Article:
At one time, everyone knew what a gene was. It was one of those little beads on our chromosomes that determined whether we would be tall or short, fat or thin, smart or stupid. Or else didn’t, if we favoured the “environment” hypothesis.
The trouble is, in the age of genome mapping, ENCODE, epigenetics, it’s all more fuzzy and more like real life at the same time.
One friend suggested that “a gene is a functional unit of heritable information.” Perhaps it need not be a nucleotide. But for the term “gene” to be meaningful, the information must be in principle heritable, whatever the physical medium is.
Meanwhile, there is
Gerstein et al., “What is a gene, post-ENCODE? History and updated definition,” Genome Research, 17:669-681 (2007):
A proposed updated definition
There are three aspects to the definition that we will list below, before providing the succinct definition:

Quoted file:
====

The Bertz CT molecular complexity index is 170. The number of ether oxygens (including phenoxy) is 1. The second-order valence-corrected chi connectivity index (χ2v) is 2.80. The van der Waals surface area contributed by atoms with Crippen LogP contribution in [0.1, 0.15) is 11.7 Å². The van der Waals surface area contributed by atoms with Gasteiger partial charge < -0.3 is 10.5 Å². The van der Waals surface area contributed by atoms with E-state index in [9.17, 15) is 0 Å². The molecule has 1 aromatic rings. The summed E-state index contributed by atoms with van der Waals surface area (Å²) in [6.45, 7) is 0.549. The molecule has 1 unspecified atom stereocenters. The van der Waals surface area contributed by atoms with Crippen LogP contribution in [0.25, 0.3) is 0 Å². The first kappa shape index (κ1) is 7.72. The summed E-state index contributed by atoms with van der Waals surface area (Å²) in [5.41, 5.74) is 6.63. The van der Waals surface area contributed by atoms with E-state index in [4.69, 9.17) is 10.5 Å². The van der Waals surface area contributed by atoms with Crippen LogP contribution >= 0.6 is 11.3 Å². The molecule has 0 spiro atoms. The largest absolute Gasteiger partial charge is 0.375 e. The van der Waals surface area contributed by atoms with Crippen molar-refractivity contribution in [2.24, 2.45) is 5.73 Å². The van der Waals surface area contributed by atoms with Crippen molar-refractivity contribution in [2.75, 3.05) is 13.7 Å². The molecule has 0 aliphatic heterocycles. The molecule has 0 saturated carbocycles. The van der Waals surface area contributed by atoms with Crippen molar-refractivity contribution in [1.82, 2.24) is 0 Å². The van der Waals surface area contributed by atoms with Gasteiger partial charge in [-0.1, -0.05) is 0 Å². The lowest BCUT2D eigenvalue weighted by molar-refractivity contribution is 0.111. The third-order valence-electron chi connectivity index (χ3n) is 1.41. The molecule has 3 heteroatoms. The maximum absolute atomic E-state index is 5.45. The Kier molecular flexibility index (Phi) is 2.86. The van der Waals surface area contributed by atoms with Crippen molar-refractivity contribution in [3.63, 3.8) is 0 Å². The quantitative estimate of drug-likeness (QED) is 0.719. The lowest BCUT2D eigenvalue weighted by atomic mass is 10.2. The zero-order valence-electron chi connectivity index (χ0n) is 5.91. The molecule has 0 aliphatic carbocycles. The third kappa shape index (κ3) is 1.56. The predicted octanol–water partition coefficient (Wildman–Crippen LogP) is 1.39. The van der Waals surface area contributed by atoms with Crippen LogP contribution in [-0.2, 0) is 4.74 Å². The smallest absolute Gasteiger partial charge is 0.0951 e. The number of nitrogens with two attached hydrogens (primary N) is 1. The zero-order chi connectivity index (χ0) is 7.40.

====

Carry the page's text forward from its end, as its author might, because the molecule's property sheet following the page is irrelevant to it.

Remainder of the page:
1.A gene is a genomic sequence (DNA or RNA) directly encoding functional product molecules, either RNA or protein.
2.In the case that there are several functional products sharing overlapping regions, one takes the union of all overlapping genomic sequences coding for them.
3.This union must be coherent-i.e., done separately for final protein and RNA products-but does not require that all products necessarily share a common subsequence.
This can be concisely summarized as:
The gene is a union of genomic sequences encoding a coherent set of potentially overlapping functional products.
Readers? What you think?
See also: It’s a sociable gene, not a selfish gene (Despite that, it has unFriended Richard Dawkins.)
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